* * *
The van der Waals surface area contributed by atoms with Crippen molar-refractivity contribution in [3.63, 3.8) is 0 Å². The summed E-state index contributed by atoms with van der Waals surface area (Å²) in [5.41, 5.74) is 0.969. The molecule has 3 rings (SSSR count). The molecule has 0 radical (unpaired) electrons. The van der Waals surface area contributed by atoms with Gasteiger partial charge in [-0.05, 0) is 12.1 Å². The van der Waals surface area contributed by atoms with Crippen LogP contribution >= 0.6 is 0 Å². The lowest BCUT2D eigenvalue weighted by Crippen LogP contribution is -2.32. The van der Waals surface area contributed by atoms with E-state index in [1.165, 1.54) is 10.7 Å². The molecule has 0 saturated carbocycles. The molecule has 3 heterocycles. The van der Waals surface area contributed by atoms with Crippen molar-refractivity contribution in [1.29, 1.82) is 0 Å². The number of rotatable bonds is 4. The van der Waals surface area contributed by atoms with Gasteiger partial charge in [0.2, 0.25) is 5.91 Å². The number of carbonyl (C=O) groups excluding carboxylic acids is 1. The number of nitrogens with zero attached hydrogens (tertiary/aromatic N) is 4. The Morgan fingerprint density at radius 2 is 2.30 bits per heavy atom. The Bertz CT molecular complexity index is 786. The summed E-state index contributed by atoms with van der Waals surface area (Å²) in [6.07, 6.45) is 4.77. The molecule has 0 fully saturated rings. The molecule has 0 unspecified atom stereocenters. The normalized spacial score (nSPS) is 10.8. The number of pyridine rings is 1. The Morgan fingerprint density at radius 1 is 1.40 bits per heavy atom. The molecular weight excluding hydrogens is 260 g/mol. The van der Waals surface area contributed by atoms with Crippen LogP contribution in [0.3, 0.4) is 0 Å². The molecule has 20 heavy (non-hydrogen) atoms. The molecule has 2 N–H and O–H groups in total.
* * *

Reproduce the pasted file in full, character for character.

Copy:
The van der Waals surface area contributed by atoms with Crippen molar-refractivity contribution in [3.63, 3.8) is 0 Å². The summed E-state index contributed by atoms with van der Waals surface area (Å²) in [5.41, 5.74) is 0.969. The molecule has 3 rings (SSSR count). The molecule has 0 radical (unpaired) electrons. The van der Waals surface area contributed by atoms with Gasteiger partial charge in [-0.05, 0) is 12.1 Å². The van der Waals surface area contributed by atoms with Crippen LogP contribution >= 0.6 is 0 Å². The lowest BCUT2D eigenvalue weighted by Crippen LogP contribution is -2.32. The van der Waals surface area contributed by atoms with E-state index in [1.165, 1.54) is 10.7 Å². The molecule has 0 saturated carbocycles. The molecule has 3 heterocycles. The van der Waals surface area contributed by atoms with Crippen molar-refractivity contribution in [1.29, 1.82) is 0 Å². The number of rotatable bonds is 4. The van der Waals surface area contributed by atoms with Gasteiger partial charge in [0.2, 0.25) is 5.91 Å². The number of carbonyl (C=O) groups excluding carboxylic acids is 1. The number of nitrogens with zero attached hydrogens (tertiary/aromatic N) is 4. The Morgan fingerprint density at radius 2 is 2.30 bits per heavy atom. The Bertz CT molecular complexity index is 786. The summed E-state index contributed by atoms with van der Waals surface area (Å²) in [6.07, 6.45) is 4.77. The molecule has 0 fully saturated rings. The molecule has 0 unspecified atom stereocenters. The normalized spacial score (nSPS) is 10.8. The number of pyridine rings is 1. The Morgan fingerprint density at radius 1 is 1.40 bits per heavy atom. The molecular weight excluding hydrogens is 260 g/mol. The van der Waals surface area contributed by atoms with Crippen LogP contribution in [0.3, 0.4) is 0 Å². The molecule has 20 heavy (non-hydrogen) atoms. The molecule has 2 N–H and O–H groups in total.